Arnold Schwarzenegger's longtime personal flight attendant has filed a $40 million lawsuit that claims Gawker, the National Enquirer, the London Daily Mail and other news outlets libeled her in articles portraying her as the ex-California governor's mistress and one of her sons as his secret love child.
In the July 28 suit, filed in Orange County Superior Court, Tammy Tousignant of Brea seeks damages for defamation by libel, invasion of privacy and misappropriation of personal images following a series of 2003 and 2011 articles that wrongly alleged she "was Arnold's lover" and that her son, Tanner, "was Arnold's."
Harry Frank Scolinos, Tousignant's Pasadena-based lawyer, slammed the publications in his 117-page brief, which includes copies of the offending articles.
"Freedom of the press is a valuable right, but it is not a license for gossipy tabloids to tar and feather innocent citizens and destroy their reputations for the rags' profit," wrote Scolinos. "Given the nearly instantaneous and worldwide availability of on-line and print articles, one would expect more rigorous standards to be imposed on those who report news, particularly where such 'news' involves disclosing very personal and private details of the lives of non-public figures."
According to the lawsuit, Tanner--a graduate of Brea Olinda High School--is the August 1992 offspring of Tammy and her husband Tom. The couple--married since 1992--have another son, Conner, who was born in July 1997. Tammy worked as Schwarzenegger's flight attendant on the wealthy Hollywood actor's private jet from 1987 to 1999.
Articles in 2003 claimed that "not only was there an affair between Arnold and Tammy but that Tammy claimed that her son was fathered by Arnold," that Tanner "bears a physical resemblance to Arnold," and that the boy is "Arnold's love child."
Earlier this year, the Los Angeles Times reported that Schwarzenegger had privately admitted that he cheated on his wife, Maria Shriver, with "a former household staff member more than a decade ago" and had a child, who was not identified.
Claims Scolinos, "Thereafter, ignoring the obvious differences between Tammy Tousignant and the description of the mother of the so-called 'love child' in the Los Angeles Times article, on May 17, 2011, the gossip website Gawker ran an "Exclusive" article by John Cook under the heading 'Is This Arnold Schwarzenegger's Love Child?' in which it was falsely reported that Tammy Tousignant was the 'longtime member of [Schwarzeneggers'] household staff referred to . . . and that Tanner Tousignant was the illegitimate 'love child' . . ."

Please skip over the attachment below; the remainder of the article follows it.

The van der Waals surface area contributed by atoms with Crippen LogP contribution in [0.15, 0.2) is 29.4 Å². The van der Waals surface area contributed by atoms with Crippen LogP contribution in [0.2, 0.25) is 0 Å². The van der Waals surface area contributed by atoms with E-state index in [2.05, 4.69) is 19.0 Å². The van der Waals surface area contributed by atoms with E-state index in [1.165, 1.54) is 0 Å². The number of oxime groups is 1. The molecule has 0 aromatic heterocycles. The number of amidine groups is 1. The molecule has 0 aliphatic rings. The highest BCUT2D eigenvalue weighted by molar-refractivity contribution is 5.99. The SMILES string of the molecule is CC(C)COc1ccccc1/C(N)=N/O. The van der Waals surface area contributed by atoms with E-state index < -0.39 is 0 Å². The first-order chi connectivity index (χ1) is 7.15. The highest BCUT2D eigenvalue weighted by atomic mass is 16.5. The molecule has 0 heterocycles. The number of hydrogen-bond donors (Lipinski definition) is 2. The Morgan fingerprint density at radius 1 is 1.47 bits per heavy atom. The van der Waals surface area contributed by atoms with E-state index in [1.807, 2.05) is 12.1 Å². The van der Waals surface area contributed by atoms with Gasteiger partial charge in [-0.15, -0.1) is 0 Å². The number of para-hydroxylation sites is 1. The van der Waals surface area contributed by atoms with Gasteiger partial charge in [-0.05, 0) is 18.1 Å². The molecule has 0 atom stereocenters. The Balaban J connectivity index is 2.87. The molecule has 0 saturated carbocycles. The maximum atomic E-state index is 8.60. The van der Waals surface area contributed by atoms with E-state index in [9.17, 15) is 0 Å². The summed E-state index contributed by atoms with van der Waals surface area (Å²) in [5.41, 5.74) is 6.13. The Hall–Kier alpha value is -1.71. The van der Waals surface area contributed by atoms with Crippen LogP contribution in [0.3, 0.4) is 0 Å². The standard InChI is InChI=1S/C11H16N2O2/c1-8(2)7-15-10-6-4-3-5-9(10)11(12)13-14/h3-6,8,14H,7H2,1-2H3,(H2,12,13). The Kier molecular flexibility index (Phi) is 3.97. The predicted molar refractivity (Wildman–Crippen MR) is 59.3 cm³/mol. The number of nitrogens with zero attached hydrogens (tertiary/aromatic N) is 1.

The lawyer also said that Gawker "posted photographs of Tammy and Tanner (pulled from his high school yearbook) next to the bold headline: 'Daddy?'"
Articles also speculated that it was "odd" that Tanner's younger brother's name is Conner. In the Terminator film series, Schwarzenegger's character is sent back in time to save the life of a character named Conner.
Eventually, Mildred Patricia Baena--a longtime Schwarzenegger maid and cook--admitted that she and the actor had a child together. Shriver moved out and filed for divorce from the disgraced ex-governor.
After receiving legal threats from the Tousignant family, Gawker issued a May 2011 retraction admitting that their story was erroneous.
Capturing unwanted international media attention based on "outrageous" and "destructive" accusations severely impacted the Tousignants, according to the lawsuit.
"News crews and paparazzi converged on the Tousignants' quiet Brea neighborhood," Scolinos asserts. "They were inundated with phone calls and messages. They were forced to flee their house and stay at another location. Tanner was followed. Their online accounts were hacked into. They were and continue to be the subject of scorn and scrutiny in their own community. Their reputations have been permanently damaged."
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Tanner, for example, has been called Schwarzenegger's "bastard" child," the lawyer says.
To teach the offending media organizations a lesson, Scolinos says a future Orange County jury should award the family substantial punitive damages of not less than $40 million.
The case, which cost $395 to file, has been assigned to Superior Court Judge Linda S. Marks.
--R. Scott Moxley / OC Weekly